This is a massive discovery, both literally and figuratively. Paleontologists in Tunisia have found the fossil remains of the world's largest sea-dwelling crocodile, a species that before now had be completely unknown.
The group, lead by Federico Fanti of the University of Bologna and supported by the National Geographic Society Committee for Research and Exploration, have named this new species Machimosaurus rex, or M. Rex for short. From the fossils they found, they have estimated that this prehistoric beast measured up to 30 feet long and weighed over 30 tons. The skull alone is five feet long. Their complete findings have been reported in the journal, Cretaceous Research.
"It's just big. It's almost the size of a bus," said Fanti to the Washington Post about the crocodile. "It definitely was at the top of the food chain at the time, at least in this particular locality."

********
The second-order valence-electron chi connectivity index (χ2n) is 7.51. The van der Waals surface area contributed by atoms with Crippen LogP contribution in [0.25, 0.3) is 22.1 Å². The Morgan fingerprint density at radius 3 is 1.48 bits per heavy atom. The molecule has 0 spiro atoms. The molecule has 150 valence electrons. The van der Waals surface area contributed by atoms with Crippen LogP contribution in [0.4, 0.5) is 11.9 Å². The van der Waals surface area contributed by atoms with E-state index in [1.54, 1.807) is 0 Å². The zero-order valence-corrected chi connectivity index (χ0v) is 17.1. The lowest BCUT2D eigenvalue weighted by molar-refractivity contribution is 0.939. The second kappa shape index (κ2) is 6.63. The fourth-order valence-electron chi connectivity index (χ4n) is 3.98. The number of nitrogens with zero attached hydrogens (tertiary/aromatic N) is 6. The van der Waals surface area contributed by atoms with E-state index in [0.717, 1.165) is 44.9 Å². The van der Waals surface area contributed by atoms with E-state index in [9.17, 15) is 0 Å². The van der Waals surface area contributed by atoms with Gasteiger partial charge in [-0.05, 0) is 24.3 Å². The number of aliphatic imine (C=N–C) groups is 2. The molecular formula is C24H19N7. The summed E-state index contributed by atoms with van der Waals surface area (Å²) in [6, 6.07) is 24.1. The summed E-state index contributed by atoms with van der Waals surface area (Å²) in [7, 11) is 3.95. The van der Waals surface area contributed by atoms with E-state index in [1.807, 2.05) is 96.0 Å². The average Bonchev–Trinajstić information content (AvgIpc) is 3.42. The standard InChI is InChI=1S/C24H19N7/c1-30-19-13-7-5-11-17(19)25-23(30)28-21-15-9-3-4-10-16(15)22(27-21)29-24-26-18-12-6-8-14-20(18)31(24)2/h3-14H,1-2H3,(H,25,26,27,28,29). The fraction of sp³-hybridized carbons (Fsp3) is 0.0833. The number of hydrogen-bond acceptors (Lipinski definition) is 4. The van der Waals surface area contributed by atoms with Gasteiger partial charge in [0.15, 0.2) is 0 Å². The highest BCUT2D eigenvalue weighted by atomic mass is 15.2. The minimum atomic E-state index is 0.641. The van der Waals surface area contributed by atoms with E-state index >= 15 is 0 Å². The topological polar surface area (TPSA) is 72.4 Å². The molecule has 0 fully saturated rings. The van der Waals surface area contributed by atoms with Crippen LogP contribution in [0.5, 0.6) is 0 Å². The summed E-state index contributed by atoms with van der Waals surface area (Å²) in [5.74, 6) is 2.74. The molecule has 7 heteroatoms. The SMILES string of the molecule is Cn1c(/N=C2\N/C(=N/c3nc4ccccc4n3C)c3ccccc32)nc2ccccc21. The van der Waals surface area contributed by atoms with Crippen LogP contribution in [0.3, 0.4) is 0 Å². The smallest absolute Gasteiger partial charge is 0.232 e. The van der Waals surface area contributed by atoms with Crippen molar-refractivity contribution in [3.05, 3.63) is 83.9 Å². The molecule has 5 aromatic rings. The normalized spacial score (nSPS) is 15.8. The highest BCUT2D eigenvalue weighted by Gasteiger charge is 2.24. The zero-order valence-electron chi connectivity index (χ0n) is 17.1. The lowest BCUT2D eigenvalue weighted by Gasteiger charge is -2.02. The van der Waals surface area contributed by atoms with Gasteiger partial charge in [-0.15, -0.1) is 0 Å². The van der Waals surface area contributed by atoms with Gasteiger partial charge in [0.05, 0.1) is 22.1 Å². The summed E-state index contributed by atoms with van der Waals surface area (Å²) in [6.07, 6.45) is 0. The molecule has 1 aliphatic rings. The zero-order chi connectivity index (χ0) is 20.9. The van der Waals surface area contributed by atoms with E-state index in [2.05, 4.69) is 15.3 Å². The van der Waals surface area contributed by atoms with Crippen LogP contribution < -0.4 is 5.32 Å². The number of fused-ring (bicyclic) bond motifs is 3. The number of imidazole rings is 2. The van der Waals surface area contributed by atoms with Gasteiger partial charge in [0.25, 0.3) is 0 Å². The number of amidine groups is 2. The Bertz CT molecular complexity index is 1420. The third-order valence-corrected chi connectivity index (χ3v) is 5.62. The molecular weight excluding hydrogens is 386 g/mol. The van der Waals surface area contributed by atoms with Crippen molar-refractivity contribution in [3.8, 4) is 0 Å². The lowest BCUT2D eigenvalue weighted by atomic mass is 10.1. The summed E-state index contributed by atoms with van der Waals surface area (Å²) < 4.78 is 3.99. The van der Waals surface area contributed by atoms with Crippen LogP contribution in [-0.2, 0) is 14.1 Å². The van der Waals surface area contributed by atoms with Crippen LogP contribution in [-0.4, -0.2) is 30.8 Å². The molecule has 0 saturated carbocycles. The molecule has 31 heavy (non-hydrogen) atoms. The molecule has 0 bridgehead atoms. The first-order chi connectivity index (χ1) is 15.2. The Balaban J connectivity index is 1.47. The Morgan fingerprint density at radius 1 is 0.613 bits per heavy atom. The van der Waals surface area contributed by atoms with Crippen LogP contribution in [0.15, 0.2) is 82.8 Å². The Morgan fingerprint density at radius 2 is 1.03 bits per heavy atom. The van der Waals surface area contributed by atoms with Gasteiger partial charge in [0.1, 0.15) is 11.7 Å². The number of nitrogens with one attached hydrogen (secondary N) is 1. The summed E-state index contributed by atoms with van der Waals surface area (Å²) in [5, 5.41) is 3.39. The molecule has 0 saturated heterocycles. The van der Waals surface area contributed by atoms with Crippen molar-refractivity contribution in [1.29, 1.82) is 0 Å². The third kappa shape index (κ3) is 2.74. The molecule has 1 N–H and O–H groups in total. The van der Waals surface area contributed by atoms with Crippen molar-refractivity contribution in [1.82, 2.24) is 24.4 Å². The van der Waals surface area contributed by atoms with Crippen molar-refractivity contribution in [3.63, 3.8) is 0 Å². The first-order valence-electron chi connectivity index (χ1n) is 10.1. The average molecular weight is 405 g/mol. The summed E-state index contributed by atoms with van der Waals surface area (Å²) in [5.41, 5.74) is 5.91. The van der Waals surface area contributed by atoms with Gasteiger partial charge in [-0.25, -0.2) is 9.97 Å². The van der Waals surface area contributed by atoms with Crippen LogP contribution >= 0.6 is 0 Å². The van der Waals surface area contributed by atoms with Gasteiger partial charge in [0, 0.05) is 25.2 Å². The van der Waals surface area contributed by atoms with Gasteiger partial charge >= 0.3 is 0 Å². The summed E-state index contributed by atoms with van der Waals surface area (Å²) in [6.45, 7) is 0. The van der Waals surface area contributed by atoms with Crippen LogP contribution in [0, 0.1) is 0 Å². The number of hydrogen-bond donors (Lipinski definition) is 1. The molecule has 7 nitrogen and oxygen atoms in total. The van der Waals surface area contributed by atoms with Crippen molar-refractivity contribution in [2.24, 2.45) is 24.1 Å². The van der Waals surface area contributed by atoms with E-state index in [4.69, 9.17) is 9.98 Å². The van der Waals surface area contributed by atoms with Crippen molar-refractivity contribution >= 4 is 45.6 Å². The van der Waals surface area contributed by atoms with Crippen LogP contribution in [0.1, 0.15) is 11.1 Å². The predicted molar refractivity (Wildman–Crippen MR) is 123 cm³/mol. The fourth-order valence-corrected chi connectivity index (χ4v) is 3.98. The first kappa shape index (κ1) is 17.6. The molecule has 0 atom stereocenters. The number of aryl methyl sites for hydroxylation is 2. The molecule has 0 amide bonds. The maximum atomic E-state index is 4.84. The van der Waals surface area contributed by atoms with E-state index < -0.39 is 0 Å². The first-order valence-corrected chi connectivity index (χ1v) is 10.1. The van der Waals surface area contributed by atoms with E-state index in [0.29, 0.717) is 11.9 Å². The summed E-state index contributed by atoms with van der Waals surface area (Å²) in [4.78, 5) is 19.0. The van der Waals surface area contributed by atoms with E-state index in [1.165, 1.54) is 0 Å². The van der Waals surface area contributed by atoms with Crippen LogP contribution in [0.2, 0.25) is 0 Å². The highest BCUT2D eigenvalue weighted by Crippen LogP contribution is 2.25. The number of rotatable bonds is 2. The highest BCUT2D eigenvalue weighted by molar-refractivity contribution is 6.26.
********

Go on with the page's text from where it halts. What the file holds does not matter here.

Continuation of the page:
The fossil was found just inches below the surface on the edge of the Sahara Desert in Tunisia.
While the sheer size of this crocodile is impressive, this discovery also rattles preconceived notions about mass extinctions during the Jurassic Period. While the group of crocodiles M. Rex belongs to were thought to have gone extinct 150 million years ago, these new findings show that M. Rex actually lived 130 million years ago.
Fanti said that while previous studies hypothesized a mass extinction of marine reptiles between the Jurassic and Cretaceous periods, the discovery of M. Rex proves otherwise.
"That's leading us to consider the mass extinction theory is wrong and that we should better understand what's going on at the end of the Jurassic period," Fanti said.
M. Rex may be extinct, but there are still some monster crocs out there, just like the one Jeremy Wade came face-to-face with!